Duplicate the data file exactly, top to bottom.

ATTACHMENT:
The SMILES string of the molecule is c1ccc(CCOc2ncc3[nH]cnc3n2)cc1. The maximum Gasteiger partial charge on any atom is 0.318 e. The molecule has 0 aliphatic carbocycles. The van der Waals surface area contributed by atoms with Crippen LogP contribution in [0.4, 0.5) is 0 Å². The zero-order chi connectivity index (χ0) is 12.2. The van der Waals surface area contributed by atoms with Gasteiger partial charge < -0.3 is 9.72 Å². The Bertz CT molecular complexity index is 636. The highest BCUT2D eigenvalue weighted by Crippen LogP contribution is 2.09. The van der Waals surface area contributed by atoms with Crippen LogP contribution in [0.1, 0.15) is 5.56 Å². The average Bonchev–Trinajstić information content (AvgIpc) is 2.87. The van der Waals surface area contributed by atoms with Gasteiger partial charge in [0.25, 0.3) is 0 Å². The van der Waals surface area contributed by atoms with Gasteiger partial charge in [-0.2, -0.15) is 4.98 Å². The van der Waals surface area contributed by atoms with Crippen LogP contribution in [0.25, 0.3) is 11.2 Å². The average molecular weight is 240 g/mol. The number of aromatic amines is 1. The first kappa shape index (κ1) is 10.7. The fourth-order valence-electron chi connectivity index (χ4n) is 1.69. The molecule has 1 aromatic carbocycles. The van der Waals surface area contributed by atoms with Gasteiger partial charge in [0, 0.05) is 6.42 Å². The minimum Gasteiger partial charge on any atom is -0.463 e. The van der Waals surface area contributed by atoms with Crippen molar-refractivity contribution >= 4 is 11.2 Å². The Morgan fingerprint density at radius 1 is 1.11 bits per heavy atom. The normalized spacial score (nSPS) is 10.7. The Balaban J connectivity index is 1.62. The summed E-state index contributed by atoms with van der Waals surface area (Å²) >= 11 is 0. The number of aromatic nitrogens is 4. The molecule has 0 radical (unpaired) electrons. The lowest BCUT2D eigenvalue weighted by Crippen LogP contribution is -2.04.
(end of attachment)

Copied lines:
The SMILES string of the molecule is c1ccc(CCOc2ncc3[nH]cnc3n2)cc1. The maximum Gasteiger partial charge on any atom is 0.318 e. The molecule has 0 aliphatic carbocycles. The van der Waals surface area contributed by atoms with Crippen LogP contribution in [0.4, 0.5) is 0 Å². The zero-order chi connectivity index (χ0) is 12.2. The van der Waals surface area contributed by atoms with Gasteiger partial charge < -0.3 is 9.72 Å². The Bertz CT molecular complexity index is 636. The highest BCUT2D eigenvalue weighted by Crippen LogP contribution is 2.09. The van der Waals surface area contributed by atoms with Crippen LogP contribution in [0.1, 0.15) is 5.56 Å². The average Bonchev–Trinajstić information content (AvgIpc) is 2.87. The van der Waals surface area contributed by atoms with Gasteiger partial charge in [0.25, 0.3) is 0 Å². The van der Waals surface area contributed by atoms with Gasteiger partial charge in [-0.2, -0.15) is 4.98 Å². The van der Waals surface area contributed by atoms with Crippen LogP contribution in [0.25, 0.3) is 11.2 Å². The average molecular weight is 240 g/mol. The number of aromatic amines is 1. The first kappa shape index (κ1) is 10.7. The fourth-order valence-electron chi connectivity index (χ4n) is 1.69. The molecule has 1 aromatic carbocycles. The van der Waals surface area contributed by atoms with Gasteiger partial charge in [0, 0.05) is 6.42 Å². The minimum Gasteiger partial charge on any atom is -0.463 e. The van der Waals surface area contributed by atoms with Crippen molar-refractivity contribution >= 4 is 11.2 Å². The Morgan fingerprint density at radius 1 is 1.11 bits per heavy atom. The normalized spacial score (nSPS) is 10.7. The Balaban J connectivity index is 1.62. The summed E-state index contributed by atoms with van der Waals surface area (Å²) >= 11 is 0. The number of aromatic nitrogens is 4. The molecule has 0 radical (unpaired) electrons. The lowest BCUT2D eigenvalue weighted by Crippen LogP contribution is -2.04.